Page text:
Document Type

Article

Publication Date

2020

DOI

10.5194/bg-2020-314

Publication Title

Biogeosciences Discussions

Volume

In Review

Pages

39 pp.

Abstract

Arctic coastal ecosystems are rapidly changing due to climate warming, which makes modelling their productivity crucially important to better understand future changes. System primary production in these systems is highest during the pronounced spring bloom, typically dominated by diatoms. Eventually the spring blooms terminate due to silicon or nitrogen limitation. Bacteria can play an important role for extending bloom duration and total CO2 fixation through ammonium regeneration. Current ecosystem models often simplify the effects of nutrient co-limitations on algal physiology and cellular ratios and neglect bacterial driven regeneration, leading to an underestimation of primary production. Detailed biochemistry- and cell-based models can represent these dynamics but are difficult to tune in the environment. We performed a cultivation experiment that showed typical spring bloom dynamics, such as extended algal growth via bacteria ammonium remineralisation, and reduced algal growth and inhibited chlorophyll synthesis under silicate limitation, and gradually reduced nitrogen assimilation and chlorophyll synthesis under nitrogen limitation. We developed a simplified dynamic model to represent these processes. The model also highlights the importance of organic matter excretion, and post bloom ammonium accumulation. Overall, model complexity is comparable to other ecosystem models used in the Arctic while improving the representation of nutrient co-limitation related processes. Such model enhancements that now incorporate increased nutrient inputs and higher mineralization rates in a warmer climate will improve future predictions in this vulnerable system.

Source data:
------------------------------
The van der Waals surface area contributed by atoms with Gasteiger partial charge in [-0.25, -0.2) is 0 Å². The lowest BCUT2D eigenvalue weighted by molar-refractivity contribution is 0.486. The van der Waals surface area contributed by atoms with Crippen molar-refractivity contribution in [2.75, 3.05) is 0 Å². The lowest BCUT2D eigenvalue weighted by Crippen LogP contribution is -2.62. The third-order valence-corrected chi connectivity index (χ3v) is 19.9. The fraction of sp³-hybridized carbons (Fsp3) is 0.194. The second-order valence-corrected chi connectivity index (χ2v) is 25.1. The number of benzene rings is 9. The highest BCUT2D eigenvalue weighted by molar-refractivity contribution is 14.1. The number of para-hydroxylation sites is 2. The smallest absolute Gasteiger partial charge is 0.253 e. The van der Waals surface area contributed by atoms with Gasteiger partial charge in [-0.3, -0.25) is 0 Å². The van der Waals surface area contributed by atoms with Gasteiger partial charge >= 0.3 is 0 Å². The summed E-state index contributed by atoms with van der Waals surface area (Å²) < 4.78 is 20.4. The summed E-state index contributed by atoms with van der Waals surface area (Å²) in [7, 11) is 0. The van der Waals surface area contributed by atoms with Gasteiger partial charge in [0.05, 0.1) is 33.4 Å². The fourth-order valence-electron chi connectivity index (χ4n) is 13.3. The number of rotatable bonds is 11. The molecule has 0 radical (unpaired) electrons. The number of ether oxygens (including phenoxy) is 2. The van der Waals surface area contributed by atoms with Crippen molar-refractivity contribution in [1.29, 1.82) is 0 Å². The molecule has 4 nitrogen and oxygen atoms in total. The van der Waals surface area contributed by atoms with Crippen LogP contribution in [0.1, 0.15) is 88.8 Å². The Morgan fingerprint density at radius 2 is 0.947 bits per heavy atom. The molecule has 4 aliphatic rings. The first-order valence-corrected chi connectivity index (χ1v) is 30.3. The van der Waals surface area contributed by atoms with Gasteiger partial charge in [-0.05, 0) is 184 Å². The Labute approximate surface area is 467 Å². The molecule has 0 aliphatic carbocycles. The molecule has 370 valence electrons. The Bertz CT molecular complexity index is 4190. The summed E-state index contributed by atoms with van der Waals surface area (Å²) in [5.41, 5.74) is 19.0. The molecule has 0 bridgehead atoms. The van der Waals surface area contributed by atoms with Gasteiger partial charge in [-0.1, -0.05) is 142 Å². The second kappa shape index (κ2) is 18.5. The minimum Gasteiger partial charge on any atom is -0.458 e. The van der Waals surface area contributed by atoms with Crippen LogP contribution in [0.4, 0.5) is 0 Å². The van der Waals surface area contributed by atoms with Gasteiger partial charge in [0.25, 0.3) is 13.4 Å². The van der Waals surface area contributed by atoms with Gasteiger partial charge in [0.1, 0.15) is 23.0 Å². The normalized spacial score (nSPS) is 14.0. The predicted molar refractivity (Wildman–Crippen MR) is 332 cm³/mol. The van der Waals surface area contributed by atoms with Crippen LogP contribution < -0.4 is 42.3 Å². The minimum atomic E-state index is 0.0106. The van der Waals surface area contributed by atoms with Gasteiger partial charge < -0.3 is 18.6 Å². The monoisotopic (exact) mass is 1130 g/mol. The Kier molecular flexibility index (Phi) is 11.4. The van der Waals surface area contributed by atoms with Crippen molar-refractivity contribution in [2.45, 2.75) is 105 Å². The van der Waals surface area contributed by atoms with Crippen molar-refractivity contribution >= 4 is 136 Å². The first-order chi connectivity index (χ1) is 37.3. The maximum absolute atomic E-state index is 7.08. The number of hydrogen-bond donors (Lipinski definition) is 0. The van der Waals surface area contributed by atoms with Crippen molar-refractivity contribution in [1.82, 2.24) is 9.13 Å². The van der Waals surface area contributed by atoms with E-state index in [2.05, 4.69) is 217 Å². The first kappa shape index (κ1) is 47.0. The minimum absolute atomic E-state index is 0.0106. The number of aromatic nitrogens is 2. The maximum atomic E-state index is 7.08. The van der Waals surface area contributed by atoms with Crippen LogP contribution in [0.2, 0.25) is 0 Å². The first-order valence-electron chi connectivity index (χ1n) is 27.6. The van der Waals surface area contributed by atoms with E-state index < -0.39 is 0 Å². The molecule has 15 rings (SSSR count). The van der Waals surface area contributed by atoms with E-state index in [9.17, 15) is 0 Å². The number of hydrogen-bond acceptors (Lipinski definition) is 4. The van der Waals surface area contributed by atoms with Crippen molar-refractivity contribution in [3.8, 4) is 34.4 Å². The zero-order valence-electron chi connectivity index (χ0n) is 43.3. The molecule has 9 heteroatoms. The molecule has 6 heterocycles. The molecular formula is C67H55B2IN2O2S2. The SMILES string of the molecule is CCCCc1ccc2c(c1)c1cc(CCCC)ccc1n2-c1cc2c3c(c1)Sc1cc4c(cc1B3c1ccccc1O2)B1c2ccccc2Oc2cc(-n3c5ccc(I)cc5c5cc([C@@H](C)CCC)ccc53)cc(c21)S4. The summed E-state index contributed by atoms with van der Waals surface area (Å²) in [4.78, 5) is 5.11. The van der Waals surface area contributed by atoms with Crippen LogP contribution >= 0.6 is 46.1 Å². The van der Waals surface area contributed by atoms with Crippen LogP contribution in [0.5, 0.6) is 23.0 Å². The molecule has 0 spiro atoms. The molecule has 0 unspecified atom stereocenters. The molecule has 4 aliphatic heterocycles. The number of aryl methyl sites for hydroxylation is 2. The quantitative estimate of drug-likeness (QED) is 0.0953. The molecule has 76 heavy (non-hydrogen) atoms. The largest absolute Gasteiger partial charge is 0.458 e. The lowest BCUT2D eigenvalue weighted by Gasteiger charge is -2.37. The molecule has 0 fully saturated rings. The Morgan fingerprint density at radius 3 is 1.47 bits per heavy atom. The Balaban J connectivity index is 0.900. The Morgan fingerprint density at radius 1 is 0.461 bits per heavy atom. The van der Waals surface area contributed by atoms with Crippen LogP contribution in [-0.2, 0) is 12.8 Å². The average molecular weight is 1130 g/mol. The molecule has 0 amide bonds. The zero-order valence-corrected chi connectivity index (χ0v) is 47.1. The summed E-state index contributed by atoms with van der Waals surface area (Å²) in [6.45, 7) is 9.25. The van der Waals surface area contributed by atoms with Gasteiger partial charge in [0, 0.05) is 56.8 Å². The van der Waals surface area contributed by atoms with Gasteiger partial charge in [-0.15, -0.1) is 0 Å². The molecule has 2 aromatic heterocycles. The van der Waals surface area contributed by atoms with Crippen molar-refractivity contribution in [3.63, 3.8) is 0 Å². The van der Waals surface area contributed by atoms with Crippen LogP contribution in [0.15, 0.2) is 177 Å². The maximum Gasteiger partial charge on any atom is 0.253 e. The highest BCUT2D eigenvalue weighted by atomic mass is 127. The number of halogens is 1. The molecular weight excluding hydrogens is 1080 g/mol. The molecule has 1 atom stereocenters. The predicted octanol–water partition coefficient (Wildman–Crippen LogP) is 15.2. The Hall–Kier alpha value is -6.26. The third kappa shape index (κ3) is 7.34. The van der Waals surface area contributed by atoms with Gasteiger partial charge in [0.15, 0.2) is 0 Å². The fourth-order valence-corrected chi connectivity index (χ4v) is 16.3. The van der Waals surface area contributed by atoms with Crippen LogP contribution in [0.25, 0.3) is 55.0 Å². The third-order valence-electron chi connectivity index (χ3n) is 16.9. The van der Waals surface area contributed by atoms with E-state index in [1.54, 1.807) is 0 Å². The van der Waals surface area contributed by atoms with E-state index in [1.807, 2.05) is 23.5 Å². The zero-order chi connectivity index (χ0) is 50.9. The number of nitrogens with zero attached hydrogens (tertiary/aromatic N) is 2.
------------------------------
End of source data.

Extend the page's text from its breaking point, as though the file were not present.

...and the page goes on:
Comments

© Author(s) 2020. This work is distributed under the Creative Commons Attribution 4.0 License.

Original Publication Citation

Vonnahme, T. R., Leroy, M., Thoms, S., van Oevelen, D., Harvey, H. R., Kristiansen, S., Gradinger, R., Dietrich, U., & Voelker, C. (2020). Modelling Silicate - Nitrate - Ammonium co-limitation of algal growth and the importance of bacterial remineralisation based on an experimental Arctic coastal spring bloom culture study. Biogeosciences Discussions, In Review, 1-39. https://doi.org/10.5194/bg-2020-314

ORCID

0000-0001-7746-7758 (Harvey)

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